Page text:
Blog: Energy transition or energy addition?

Throughout the Let’s Clear the Air campaign, you’ll see the term “energy addition.” Let’s talk about what the term means and why we’re using it.

The predominant energy and climate narratives emphasize transition — replacing fuel sources such as petroleum, coal, and natural gas with renewable sources like wind and solar. This transition is aimed at reducing greenhouse gas emissions.

The notion of replacing current energy sources overlooks a number of technical, logistical, and practical details, including history. The past few centuries show that how we produce energy has been in constant change. This has been driven by innovations ranging from oil lamps to steam engines, combustion engines, and electricity.

In 1800 and before, people burned biomass such as wood, agricultural byproducts, and dung for cooking and heating, while relying on muscles, wind, and water mills to grind grains. Transportation and other work was aided by horses or other animals. Some two billion people still live this way because they lack access to modern energy sources.

During the Industrial Revolution, coal became the leading fuel. As gasoline vehicles increased in number, petroleum surged to become the dominant energy source. Advances in oil extraction, such as fracking, led to an abundant supply of inexpensive cleaner-burning natural gas, which became the leading producer of electricity.

With each change in how people produce and use energy, the previous source remained in use. According to the 2023 Energy Institute Statistical Review of World Energy, in 2020 people consumed twice as much energy from biomass as they did in 1800.

Oil surpassed coal as the top energy fuel source in 1965. But just as coal didn’t end the use of biomass, oil didn’t end the use of coal. In fact, coal consumption nearly tripled from 1965 to 2022.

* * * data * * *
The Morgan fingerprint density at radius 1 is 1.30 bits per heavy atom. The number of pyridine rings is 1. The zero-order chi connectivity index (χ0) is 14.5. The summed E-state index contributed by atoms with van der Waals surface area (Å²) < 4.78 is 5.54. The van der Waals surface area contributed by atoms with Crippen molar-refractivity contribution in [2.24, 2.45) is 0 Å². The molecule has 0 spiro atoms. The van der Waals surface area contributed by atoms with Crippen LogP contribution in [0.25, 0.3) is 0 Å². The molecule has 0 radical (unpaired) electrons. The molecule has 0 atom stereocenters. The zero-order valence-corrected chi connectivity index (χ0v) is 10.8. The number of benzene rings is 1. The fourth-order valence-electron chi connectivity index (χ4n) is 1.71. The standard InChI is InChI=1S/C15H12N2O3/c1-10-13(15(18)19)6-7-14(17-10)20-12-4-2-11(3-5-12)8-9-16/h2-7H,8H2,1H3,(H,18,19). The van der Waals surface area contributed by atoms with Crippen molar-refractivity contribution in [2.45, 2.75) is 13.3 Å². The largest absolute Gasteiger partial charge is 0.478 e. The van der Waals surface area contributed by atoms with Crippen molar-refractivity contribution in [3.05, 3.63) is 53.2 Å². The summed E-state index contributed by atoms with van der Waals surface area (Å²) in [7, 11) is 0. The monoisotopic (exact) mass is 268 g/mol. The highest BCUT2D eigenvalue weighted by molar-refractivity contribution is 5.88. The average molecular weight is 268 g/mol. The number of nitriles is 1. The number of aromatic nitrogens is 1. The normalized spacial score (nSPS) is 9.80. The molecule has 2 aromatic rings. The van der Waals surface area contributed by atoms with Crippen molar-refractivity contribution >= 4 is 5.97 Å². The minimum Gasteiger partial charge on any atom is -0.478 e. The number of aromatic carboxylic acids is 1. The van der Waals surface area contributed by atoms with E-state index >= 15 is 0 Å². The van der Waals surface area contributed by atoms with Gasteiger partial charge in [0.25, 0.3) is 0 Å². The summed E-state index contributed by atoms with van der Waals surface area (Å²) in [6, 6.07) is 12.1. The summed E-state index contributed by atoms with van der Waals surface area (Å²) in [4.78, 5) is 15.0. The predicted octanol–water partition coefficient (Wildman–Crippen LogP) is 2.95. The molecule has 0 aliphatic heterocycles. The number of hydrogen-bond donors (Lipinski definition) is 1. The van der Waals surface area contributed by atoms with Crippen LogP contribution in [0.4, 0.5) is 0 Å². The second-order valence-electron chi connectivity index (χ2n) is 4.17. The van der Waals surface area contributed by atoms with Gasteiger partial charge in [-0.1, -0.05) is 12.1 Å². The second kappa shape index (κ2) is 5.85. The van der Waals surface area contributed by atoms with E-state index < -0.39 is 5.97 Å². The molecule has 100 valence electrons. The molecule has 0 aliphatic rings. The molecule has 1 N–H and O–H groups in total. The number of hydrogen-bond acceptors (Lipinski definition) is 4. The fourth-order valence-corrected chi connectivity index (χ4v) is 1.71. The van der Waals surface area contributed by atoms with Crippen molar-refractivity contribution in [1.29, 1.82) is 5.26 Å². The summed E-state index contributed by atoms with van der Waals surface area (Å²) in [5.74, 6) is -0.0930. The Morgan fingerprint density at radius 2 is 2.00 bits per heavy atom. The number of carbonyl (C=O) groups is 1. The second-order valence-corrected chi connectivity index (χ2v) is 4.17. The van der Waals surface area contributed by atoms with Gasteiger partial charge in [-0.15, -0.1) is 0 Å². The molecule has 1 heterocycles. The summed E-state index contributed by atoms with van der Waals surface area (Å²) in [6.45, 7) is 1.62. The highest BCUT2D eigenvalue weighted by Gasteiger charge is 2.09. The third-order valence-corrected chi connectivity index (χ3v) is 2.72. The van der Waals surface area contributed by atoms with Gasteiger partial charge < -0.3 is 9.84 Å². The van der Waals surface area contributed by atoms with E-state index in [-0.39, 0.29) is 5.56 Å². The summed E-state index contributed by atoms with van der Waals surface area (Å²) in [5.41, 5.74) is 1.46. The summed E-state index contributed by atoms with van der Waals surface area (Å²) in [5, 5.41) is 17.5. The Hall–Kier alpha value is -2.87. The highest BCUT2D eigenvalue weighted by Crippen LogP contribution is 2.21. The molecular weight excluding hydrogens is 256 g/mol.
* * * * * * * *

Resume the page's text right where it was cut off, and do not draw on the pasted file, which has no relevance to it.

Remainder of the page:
Similarly, while natural gas usage has grown more than 500% since 1965, other energy sources, including nuclear, hydropower, and renewables, as well as oil and coal, have also increased.


The reason for this is simple: energy supply and demand increase together.


Since the beginning of the industrial revolution, energy consumption has driven the massive growth of wealth, prosperity, health, and human longevity. The World Health Organization says that energy and health are “inextricably linked,” and that “…energy is also critical for achieving almost all other global goals…” Those goals include addressing poverty, education, gender equality, clean water, job security and economic growth.

The transition described in the predominant energy and climate narratives has an array of technical challenges, which we’ll discuss in future posts. Those may be overcome in time, but doing so will require decades of work, development of new technologies, as well as the investment of trillions of dollars.

Plus, history tells us that even as energy production from renewables like wind and solar ramp up, they won’t replace traditional fuels but will expand the overall amount of energy produced. We’re going to need that additional energy because of the increasing demand of data centers, artificial intelligence, electric vehicles, and 3 billion people in the developing world emerging from energy poverty.

In other words, we’re in an era of energy addition. Just as we have been for the past few centuries.

About the Author

Kevin Broom is Vice President of Marketing & Communications for GPA Midstream. In that role, he’s a leader of the Let’s Clear the Air campaign.

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